Bush followed with seven more NATO enlargements, closing in and heating up under the neck, because they involved the three Baltic states, along with Romania, Bulgaria, Slovenia and Slovakia, and the pushback was very, very hard. In 2008 came the absolutely terrible decision by Bush to push NATO extension to Ukraine and Georgia. That was, in essence, what set us not only on a path of outright hardening of relations, but on the path to this war.

However, the war started nine years ago, with the US involvement in the overthrow of Ukrainian President Viktor Yanukovych in February 2014, the very active role of the US in that. We may only know the full extent of this when the archives are opened, decades from now. We know enough that this was the reason the war actually happened.

I’m a bit confused when you’re talking about 2008, because the full-scale invasion of Ukraine didn’t start until 2022, fourteen years later, and Ukraine wasn’t close to entering NATO.

In 2008, at the NATO summit in Bucharest, NATO he said it would be expanded to include Ukraine and Georgia. The decision was made by NATO. It was a very controversial meeting, because the majority of the Europeans opposed it, but the United States promoted it. And this led, in my opinion, to the war in Georgia very shortly thereafter. I think that was the message from Russia to Georgia: you are not going to join NATO. And that was also a message for Ukraine.

Ukraine was already in a battle in which the United States was heavily involved, between a divided country, eastern and western divisions, pro and anti-NATO divisions etc In 2005 Viktor Yushchenko became president; Hey [later] called on Ukraine to join NATO. This created the great tensions that led up to 2008. And then Yushchenko was defeated and Yanukovych came in saying we should have neutrality. And that, I think, was seen as an affront to American politicians who were intent on NATO extension. At the end of 2013, when the protests against Yanukovych broke out, the US took the opportunity to play very actively in this and quite directly, let’s say, by paying a lot of money to those who were leading this so-called movement and helping to finance what became in a coup.

So you think that what happened in 2014 was a coup?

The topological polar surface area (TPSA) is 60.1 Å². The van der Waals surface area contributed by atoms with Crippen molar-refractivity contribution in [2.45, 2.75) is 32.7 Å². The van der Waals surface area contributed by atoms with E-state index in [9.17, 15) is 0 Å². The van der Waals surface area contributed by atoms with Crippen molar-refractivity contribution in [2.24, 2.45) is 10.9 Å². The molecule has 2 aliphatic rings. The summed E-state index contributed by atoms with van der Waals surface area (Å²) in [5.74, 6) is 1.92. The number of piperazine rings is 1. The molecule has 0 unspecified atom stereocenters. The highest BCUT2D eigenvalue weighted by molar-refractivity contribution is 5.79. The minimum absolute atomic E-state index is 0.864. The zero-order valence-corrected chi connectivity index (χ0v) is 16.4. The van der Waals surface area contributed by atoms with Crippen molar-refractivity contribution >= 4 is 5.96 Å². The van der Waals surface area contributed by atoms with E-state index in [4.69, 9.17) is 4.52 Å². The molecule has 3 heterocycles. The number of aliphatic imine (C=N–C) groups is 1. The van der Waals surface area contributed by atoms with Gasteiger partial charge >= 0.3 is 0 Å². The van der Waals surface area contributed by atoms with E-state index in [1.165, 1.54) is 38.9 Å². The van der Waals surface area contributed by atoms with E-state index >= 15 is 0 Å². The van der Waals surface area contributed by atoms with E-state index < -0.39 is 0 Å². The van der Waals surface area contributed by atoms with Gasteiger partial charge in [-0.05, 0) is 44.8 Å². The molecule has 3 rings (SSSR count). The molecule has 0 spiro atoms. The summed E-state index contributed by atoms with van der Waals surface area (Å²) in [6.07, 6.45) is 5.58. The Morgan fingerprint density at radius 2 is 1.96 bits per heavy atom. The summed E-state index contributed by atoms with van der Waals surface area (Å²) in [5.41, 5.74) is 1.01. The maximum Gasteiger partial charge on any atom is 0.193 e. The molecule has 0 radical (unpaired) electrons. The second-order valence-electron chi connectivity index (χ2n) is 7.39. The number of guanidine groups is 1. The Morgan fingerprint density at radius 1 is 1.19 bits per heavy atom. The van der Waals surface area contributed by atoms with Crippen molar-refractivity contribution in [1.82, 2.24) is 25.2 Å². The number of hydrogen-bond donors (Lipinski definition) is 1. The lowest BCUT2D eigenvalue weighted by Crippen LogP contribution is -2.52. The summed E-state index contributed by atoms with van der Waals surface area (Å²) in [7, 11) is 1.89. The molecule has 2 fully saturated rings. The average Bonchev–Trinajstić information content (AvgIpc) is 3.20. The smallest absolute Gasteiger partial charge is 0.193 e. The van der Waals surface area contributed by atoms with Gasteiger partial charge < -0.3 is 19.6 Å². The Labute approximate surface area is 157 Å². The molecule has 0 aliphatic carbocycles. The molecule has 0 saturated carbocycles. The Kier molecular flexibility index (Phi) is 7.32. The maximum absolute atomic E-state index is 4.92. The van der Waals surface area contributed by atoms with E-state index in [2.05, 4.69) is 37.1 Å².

It was a hit, of course. It was an unconstitutional takeover when heavily armed, violent groups stormed government buildings in February 2014. [Protesters, angered by Yanukovych’s rejection of a trade agreement with the European Union, were killed by security forces after trying to occupy parts of Kyiv; afterward, Yanukovych was isolated politically and fled to Russia with the assistance of the Kremlin. I asked Sachs over e-mail for a source for his claim about the role played by the U.S. He responded, “It is public knowledge that the National Endowment for Democracy and US NGOs spent heavily in Ukraine to support the Maidan. I have first-hand knowledge of that spending.” The N.E.D. told The New Yorker that it provides funding to civil-society groups but “does not provide funding to support protests.”]

Let me go back to 2008. I understand what happened at the Bucharest summit. What I mean is that fourteen years later Ukraine was no closer to joining NATO.

That is not right. That’s not right, Isaac. The fact is that, after the overthrow of Yanukovych, a series of governments in both Ukraine and the US heavily armed Ukraine, heavily modernized the Ukrainian Army, invested billions of dollars in armaments, and this is done Ukraine might resist the Russian invasion in February 2022.

Are you saying that once the country was invaded?

No no no no. As of 2014. This is important.

Once Crimea had been invaded, are you saying?

This is perhaps one of the things that needs further investigation by you and your colleagues, to investigate the events around the Maidan. This was the overthrow of a government that replaced a government that called for neutrality—